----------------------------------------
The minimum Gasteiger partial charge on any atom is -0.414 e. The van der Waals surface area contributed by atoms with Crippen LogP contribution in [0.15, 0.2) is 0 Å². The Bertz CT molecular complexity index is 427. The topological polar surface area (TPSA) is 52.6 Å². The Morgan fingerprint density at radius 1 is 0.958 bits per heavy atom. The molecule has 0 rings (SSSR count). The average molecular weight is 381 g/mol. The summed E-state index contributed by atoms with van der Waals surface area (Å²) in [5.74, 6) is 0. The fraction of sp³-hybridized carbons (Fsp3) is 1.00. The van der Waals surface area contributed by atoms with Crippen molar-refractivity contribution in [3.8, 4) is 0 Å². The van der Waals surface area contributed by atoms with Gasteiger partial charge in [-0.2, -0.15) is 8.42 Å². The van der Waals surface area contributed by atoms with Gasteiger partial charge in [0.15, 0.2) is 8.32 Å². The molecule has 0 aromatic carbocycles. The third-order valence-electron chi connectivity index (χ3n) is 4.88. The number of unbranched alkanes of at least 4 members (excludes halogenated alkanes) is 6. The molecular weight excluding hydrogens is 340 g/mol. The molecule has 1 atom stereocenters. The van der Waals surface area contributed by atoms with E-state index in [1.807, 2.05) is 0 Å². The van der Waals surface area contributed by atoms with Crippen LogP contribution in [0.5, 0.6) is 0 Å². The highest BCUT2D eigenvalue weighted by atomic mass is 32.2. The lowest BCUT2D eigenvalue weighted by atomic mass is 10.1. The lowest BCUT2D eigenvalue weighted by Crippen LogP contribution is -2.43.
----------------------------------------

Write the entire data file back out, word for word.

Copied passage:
The minimum Gasteiger partial charge on any atom is -0.414 e. The van der Waals surface area contributed by atoms with Crippen LogP contribution in [0.15, 0.2) is 0 Å². The Bertz CT molecular complexity index is 427. The topological polar surface area (TPSA) is 52.6 Å². The Morgan fingerprint density at radius 1 is 0.958 bits per heavy atom. The molecule has 0 rings (SSSR count). The average molecular weight is 381 g/mol. The summed E-state index contributed by atoms with van der Waals surface area (Å²) in [5.74, 6) is 0. The fraction of sp³-hybridized carbons (Fsp3) is 1.00. The van der Waals surface area contributed by atoms with Crippen molar-refractivity contribution in [3.8, 4) is 0 Å². The van der Waals surface area contributed by atoms with Gasteiger partial charge in [-0.2, -0.15) is 8.42 Å². The van der Waals surface area contributed by atoms with Gasteiger partial charge in [0.15, 0.2) is 8.32 Å². The molecule has 0 aromatic carbocycles. The third-order valence-electron chi connectivity index (χ3n) is 4.88. The number of unbranched alkanes of at least 4 members (excludes halogenated alkanes) is 6. The molecular weight excluding hydrogens is 340 g/mol. The molecule has 1 atom stereocenters. The van der Waals surface area contributed by atoms with E-state index in [1.807, 2.05) is 0 Å². The van der Waals surface area contributed by atoms with Crippen LogP contribution in [0.5, 0.6) is 0 Å². The highest BCUT2D eigenvalue weighted by atomic mass is 32.2. The lowest BCUT2D eigenvalue weighted by atomic mass is 10.1. The lowest BCUT2D eigenvalue weighted by Crippen LogP contribution is -2.43.